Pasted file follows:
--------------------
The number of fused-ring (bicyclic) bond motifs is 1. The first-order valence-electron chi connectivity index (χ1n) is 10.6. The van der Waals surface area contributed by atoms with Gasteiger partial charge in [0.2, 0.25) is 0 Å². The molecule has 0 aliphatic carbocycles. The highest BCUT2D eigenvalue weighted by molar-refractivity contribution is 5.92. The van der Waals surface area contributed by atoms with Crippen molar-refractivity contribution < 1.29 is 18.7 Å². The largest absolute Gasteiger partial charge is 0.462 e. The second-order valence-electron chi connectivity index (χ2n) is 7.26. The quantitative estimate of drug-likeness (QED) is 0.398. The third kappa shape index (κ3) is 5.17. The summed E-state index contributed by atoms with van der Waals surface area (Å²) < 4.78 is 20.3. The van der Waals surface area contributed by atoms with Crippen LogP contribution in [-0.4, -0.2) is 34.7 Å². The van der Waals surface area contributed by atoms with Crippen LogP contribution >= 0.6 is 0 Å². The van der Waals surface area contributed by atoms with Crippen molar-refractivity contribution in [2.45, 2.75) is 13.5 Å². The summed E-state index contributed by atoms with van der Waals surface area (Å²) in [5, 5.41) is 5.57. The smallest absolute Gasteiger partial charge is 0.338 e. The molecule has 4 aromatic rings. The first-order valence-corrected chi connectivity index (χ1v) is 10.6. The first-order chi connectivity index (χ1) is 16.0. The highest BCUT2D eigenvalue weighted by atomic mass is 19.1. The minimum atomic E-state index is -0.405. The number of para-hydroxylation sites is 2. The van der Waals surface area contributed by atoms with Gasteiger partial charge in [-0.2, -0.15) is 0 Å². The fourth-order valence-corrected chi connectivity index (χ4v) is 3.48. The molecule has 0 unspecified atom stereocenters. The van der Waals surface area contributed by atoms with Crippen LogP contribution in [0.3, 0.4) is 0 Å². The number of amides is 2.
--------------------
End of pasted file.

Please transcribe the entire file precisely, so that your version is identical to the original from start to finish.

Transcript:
The number of fused-ring (bicyclic) bond motifs is 1. The first-order valence-electron chi connectivity index (χ1n) is 10.6. The van der Waals surface area contributed by atoms with Gasteiger partial charge in [0.2, 0.25) is 0 Å². The molecule has 0 aliphatic carbocycles. The highest BCUT2D eigenvalue weighted by molar-refractivity contribution is 5.92. The van der Waals surface area contributed by atoms with Crippen molar-refractivity contribution < 1.29 is 18.7 Å². The largest absolute Gasteiger partial charge is 0.462 e. The second-order valence-electron chi connectivity index (χ2n) is 7.26. The quantitative estimate of drug-likeness (QED) is 0.398. The third kappa shape index (κ3) is 5.17. The summed E-state index contributed by atoms with van der Waals surface area (Å²) < 4.78 is 20.3. The van der Waals surface area contributed by atoms with Crippen LogP contribution in [-0.4, -0.2) is 34.7 Å². The van der Waals surface area contributed by atoms with Crippen LogP contribution >= 0.6 is 0 Å². The van der Waals surface area contributed by atoms with Crippen molar-refractivity contribution in [2.45, 2.75) is 13.5 Å². The summed E-state index contributed by atoms with van der Waals surface area (Å²) in [5, 5.41) is 5.57. The smallest absolute Gasteiger partial charge is 0.338 e. The molecule has 4 aromatic rings. The first-order valence-corrected chi connectivity index (χ1v) is 10.6. The first-order chi connectivity index (χ1) is 16.0. The highest BCUT2D eigenvalue weighted by atomic mass is 19.1. The minimum atomic E-state index is -0.405. The number of para-hydroxylation sites is 2. The van der Waals surface area contributed by atoms with Gasteiger partial charge in [-0.2, -0.15) is 0 Å². The fourth-order valence-corrected chi connectivity index (χ4v) is 3.48. The molecule has 0 unspecified atom stereocenters. The van der Waals surface area contributed by atoms with Crippen LogP contribution in [0.3, 0.4) is 0 Å². The number of amides is 2.